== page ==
For decades, many predicted that religion’s influence on global politics would decline. As modern society embraced democracy, globalization, and new technology, the supernatural would give way to science, and free thought would trump dogma— or so the argument went.
But a new book co-authored by Monica Duffy Toft, Daniel Philpott, and Timothy Samuel Shah shows the opposite to be true: Bolstered by the same forces many expected to diminish it, religion’s influence on politics has increased on almost every continent during the past 40 years.
God’s Century: Resurgent Religion and Global Politics examines how religion has become a formidable force in global politics, strengthened by democracy, technology, and globalization.
“In every religion, in every region of the world, religion has been making a comeback,” says Daniel Philpott, associate professor of political science and peace studies at Notre Dame’s Kroc Institute for International Peace Studies. “The forces of modernity have unleashed it, abetted it, and strengthened it.”
Two developments have fostered religion’s political comeback, Philpott says: First, many Christian, Hindu, Jewish, and Muslim groups have asserted their independence from governments, giving them greater influence over the state. Second, these groups have embraced activist “political theologies” — the ideas a community holds about political authority and justice — that have extended their influence beyond the private sphere. Across Europe and the Middle East, for example, religious groups have been instrumental in toppling authoritative regimes and paving the way for democracy.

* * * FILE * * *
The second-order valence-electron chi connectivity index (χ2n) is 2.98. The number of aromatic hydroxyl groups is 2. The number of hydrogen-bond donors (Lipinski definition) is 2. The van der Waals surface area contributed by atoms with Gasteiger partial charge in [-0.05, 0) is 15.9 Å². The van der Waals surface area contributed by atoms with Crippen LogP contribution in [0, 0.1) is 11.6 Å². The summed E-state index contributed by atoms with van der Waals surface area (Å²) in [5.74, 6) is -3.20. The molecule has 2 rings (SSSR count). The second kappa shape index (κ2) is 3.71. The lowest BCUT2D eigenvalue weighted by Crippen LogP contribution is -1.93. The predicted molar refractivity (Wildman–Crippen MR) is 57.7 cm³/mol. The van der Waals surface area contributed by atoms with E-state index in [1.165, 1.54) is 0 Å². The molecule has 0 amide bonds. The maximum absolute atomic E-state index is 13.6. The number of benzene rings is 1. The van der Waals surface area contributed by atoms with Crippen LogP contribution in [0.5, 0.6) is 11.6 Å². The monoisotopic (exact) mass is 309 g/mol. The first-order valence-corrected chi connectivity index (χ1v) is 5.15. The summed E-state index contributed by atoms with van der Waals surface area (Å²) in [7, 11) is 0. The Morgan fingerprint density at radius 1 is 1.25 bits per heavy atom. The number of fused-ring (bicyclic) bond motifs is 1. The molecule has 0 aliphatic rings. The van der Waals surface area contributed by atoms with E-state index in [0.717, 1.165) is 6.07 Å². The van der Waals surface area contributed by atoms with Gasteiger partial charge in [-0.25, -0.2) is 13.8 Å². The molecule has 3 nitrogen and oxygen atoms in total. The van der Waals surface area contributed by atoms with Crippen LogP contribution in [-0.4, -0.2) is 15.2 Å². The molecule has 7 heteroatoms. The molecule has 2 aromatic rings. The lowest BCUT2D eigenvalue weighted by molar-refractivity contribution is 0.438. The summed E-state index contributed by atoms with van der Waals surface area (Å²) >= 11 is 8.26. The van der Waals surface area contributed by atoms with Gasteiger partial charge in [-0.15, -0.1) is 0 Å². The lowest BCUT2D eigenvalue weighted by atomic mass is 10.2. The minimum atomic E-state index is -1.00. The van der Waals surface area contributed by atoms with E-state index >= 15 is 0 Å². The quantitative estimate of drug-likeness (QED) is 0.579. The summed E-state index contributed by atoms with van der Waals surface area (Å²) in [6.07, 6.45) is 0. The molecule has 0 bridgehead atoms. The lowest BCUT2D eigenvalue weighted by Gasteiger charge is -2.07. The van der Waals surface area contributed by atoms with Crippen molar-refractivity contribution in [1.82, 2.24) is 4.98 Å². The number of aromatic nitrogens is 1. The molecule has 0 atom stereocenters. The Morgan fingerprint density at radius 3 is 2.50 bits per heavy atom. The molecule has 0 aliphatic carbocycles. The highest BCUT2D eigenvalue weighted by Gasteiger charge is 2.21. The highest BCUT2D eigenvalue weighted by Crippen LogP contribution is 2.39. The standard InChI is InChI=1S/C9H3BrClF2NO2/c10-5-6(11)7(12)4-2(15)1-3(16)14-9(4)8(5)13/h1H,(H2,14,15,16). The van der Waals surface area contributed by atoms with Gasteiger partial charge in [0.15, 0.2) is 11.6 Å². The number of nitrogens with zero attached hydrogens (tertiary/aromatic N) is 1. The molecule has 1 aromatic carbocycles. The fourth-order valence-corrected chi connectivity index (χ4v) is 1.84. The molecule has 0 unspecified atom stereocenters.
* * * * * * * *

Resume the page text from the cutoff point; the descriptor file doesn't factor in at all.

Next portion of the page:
Religions that maintain autonomy from the state and embrace a political theology that prizes peace and reconciliation are more likely to help reinforce democracy and promote peace, Philpott said, whereas religions repressed by the state are more likely to beget violence, terrorism, or civil war.
God’s Century “offers a series of admirably well-informed snapshots of various contexts around the world,” writes Archbishop of Canterbury Rowan Williams, and “makes a powerful case for a far more creative engagement by Western governments with communities of faith at home and abroad, recognizing their immense potential while being realistic about their capacity."
The book provides a “sober and informative guide to the role of faith and international relations,” writes Francis Fukuyama, Olivier Nomellini Senior Fellow at the Freeman Spogli Institute for International Studies at Stanford University.
Monica Duffy Toft is an associate professor of public policy and the director of the Initiative on Religion in International Affairs at the Harvard Kennedy School of Government. Timothy Samuel Shah is associate director and scholar in residence with the Religious Freedom Project at the Berkley Center for Religion, Peace and World Affairs and visiting professor of government at Georgetown University.
Contact: Renée LaReau, 574-631-5098, firstname.lastname@example.org